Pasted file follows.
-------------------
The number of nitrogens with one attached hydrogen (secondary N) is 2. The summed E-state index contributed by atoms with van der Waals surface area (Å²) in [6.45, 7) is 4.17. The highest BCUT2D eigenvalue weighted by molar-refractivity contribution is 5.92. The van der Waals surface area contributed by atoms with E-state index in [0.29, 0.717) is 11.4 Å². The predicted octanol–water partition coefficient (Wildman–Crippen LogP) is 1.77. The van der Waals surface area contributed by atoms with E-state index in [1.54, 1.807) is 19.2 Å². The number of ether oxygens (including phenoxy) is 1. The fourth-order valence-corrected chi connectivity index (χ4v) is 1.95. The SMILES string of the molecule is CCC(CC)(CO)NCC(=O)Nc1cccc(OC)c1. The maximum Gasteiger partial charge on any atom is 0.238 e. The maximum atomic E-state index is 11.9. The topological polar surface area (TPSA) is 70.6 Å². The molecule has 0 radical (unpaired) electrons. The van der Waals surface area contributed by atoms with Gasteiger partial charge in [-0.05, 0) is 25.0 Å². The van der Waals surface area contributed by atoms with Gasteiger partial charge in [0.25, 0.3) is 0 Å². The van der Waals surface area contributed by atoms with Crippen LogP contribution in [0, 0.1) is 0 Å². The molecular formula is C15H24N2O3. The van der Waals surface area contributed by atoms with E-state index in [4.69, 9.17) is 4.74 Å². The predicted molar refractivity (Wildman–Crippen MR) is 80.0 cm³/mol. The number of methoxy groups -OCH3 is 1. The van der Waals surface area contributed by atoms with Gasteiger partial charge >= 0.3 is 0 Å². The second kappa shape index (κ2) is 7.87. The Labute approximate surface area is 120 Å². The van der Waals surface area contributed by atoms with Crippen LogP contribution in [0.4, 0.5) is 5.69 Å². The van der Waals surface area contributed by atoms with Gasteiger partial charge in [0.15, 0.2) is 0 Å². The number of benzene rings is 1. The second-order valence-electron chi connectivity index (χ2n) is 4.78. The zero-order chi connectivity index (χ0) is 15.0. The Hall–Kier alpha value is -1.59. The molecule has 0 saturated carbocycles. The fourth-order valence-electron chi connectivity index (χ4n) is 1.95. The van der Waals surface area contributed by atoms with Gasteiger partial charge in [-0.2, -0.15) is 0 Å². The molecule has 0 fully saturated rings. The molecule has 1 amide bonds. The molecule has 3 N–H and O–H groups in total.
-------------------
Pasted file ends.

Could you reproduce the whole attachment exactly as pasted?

The number of nitrogens with one attached hydrogen (secondary N) is 2. The summed E-state index contributed by atoms with van der Waals surface area (Å²) in [6.45, 7) is 4.17. The highest BCUT2D eigenvalue weighted by molar-refractivity contribution is 5.92. The van der Waals surface area contributed by atoms with E-state index in [0.29, 0.717) is 11.4 Å². The predicted octanol–water partition coefficient (Wildman–Crippen LogP) is 1.77. The van der Waals surface area contributed by atoms with E-state index in [1.54, 1.807) is 19.2 Å². The number of ether oxygens (including phenoxy) is 1. The fourth-order valence-corrected chi connectivity index (χ4v) is 1.95. The SMILES string of the molecule is CCC(CC)(CO)NCC(=O)Nc1cccc(OC)c1. The maximum Gasteiger partial charge on any atom is 0.238 e. The maximum atomic E-state index is 11.9. The topological polar surface area (TPSA) is 70.6 Å². The molecule has 0 radical (unpaired) electrons. The van der Waals surface area contributed by atoms with Gasteiger partial charge in [-0.05, 0) is 25.0 Å². The van der Waals surface area contributed by atoms with Gasteiger partial charge in [0.25, 0.3) is 0 Å². The van der Waals surface area contributed by atoms with Crippen LogP contribution in [0, 0.1) is 0 Å². The molecular formula is C15H24N2O3. The van der Waals surface area contributed by atoms with E-state index in [4.69, 9.17) is 4.74 Å². The predicted molar refractivity (Wildman–Crippen MR) is 80.0 cm³/mol. The number of methoxy groups -OCH3 is 1. The van der Waals surface area contributed by atoms with Gasteiger partial charge >= 0.3 is 0 Å². The second kappa shape index (κ2) is 7.87. The Labute approximate surface area is 120 Å². The van der Waals surface area contributed by atoms with Crippen LogP contribution in [0.4, 0.5) is 5.69 Å². The van der Waals surface area contributed by atoms with Gasteiger partial charge in [0.15, 0.2) is 0 Å². The number of benzene rings is 1. The second-order valence-electron chi connectivity index (χ2n) is 4.78. The zero-order chi connectivity index (χ0) is 15.0. The Hall–Kier alpha value is -1.59. The molecule has 0 saturated carbocycles. The fourth-order valence-electron chi connectivity index (χ4n) is 1.95. The van der Waals surface area contributed by atoms with Gasteiger partial charge in [-0.2, -0.15) is 0 Å². The molecule has 0 fully saturated rings. The molecule has 1 amide bonds. The molecule has 3 N–H and O–H groups in total.